Friday, January 19, 2018

Boaters, Make a Difference

July 1, 2016 by · Leave a Comment 

boaters makes a difference 1

As boaters likely reap the most pleasure from our local waters, we should protect the marine environment. Protecting pristine waters, clean beaches, and a viable marine habitat is something we owe ourselves and future generations.

I’ve witnessed the destruction caused by careless ways — a gull’s wing fouled by a plastic bag, a sea turtle’s mouth bound by a six-pack holder, and a fish with line wrapped around its fins. The appalling array of garbage on the beach, much of it from cans and bottles, is both distressing and avoidable.

One simple rule applies on my vessel: If it was on the boat when we left, it’s on the boat upon our return. This is non-negotiable — the sea is not a dumping ground. We collect all the garbage generated during our outing and dispose of it in the marina’s dumpster

Look around at the cleaners, lubricants, coolants, and other fluids we use before, during, and after boating. How quickly these can go from being necessary to being pollutants! I always use biodegradable cleaners for general cleaning (the citrus-based products work well and actually smell good) and find simple dish detergent to be effective for washing down my boat. I use my saltwater wash down hose to soap the boat and use fresh water only for rinsing.

I collect waste coolant and engine oil in appropriate containers when doing maintenance and dispose of them safely; many marinas and service stations accept these products for recycling at no or low charge.

Along with being illegal, it’s a dirty practice to dump oily discharge from the bilge and/or to have a vessel’s head discharge into our waterways. Install a drip pan and practice routine maintenance to prevent leaks. Pumpout boats and stations are more accessible than ever to empty the head’s holding tank.

lifebuoys floating on waves

Just as we strive to limit our consumption of fossil fuels in our cars, boaters should consume fuel more efficiently and plan trips accordingly. Start with the good practice of distributing weight evenly about the boat so it is neither stern heavy nor bow heavy.

All inboard, outboard, and inboard/outboard engines exhaust carbon dioxide directly into the water and the air. Two-stroke outboard engines also discharge unburned fuel. If you are considering the purchase of an outboard engine, bear in mind that four-stroke engines, though heavier and more expensive, are more efficient and less polluting than two-stroke engines.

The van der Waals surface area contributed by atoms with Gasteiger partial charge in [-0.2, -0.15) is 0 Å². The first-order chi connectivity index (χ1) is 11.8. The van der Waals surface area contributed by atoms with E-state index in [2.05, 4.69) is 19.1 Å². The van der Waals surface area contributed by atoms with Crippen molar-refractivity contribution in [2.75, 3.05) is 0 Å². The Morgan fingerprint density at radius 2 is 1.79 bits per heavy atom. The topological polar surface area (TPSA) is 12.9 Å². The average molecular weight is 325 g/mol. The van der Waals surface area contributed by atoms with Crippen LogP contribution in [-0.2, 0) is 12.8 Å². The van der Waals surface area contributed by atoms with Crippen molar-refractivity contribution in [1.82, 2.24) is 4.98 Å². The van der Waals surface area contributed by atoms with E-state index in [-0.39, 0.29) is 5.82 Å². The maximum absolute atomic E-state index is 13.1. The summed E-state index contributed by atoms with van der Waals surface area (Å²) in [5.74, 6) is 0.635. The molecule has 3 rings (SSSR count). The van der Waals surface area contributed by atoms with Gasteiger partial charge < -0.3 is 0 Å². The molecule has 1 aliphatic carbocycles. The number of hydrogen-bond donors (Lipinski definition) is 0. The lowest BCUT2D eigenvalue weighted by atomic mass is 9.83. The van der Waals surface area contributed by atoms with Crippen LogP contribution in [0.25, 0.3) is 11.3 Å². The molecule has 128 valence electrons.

Most engines have an ideal range of revolutions per minute at which they are most efficient. You usually find this cruising speed range in your owner’s manual. Powerboats are most fuel-efficient when up on plane. You can tell when the boat is on plane as it goes from “squatting” up onto a perceptible angled plane — you can feel the boat accelerate and the ride smooth out. Push the throttle briskly forward to achieve plane.

Skippers with trim tabs on their vessels notice that it’s possible to increase knots per hour when underway by adjusting the tabs and keeping revolutions per minute constant. After I make a tab adjustment, I wait a minute or two to allow the boat to respond (and for the speedometer on my GPS to cycle). It takes a little practice, but you can squeeze out a few more knots of speed with well-adjusted tabs. The same is true with engine trim, but to a lesser degree. You can push out a few more knots per hour by using the power trim.

When possible, I will stop and retrieve floating garbage and bring it back to the dock for disposal. A pet peeve of mine is the shrink-wrap used in covering boats — if not disposed of properly, it often tears from boats and blows into the water.

Lines of any kind, including fishing line, dock lines, and anchor lines, pose danger to aquatic life. Here’s another of my simple rules: If I must cut an anchor line or fishing line that is hung up on the bottom, and I cannot safely retrieve it, I first tie an eco-neutral weight to the bitter end before releasing it. This allows the line to lay flat on the bottom and poses less danger to marine life.

By Paul Knieste


is an R.N. in psychiatry and a professional photographer. He is an avid boater and fisherman in the waters of East Rockaway Inlet and Montauk Point, and loves cooking. Contact him at

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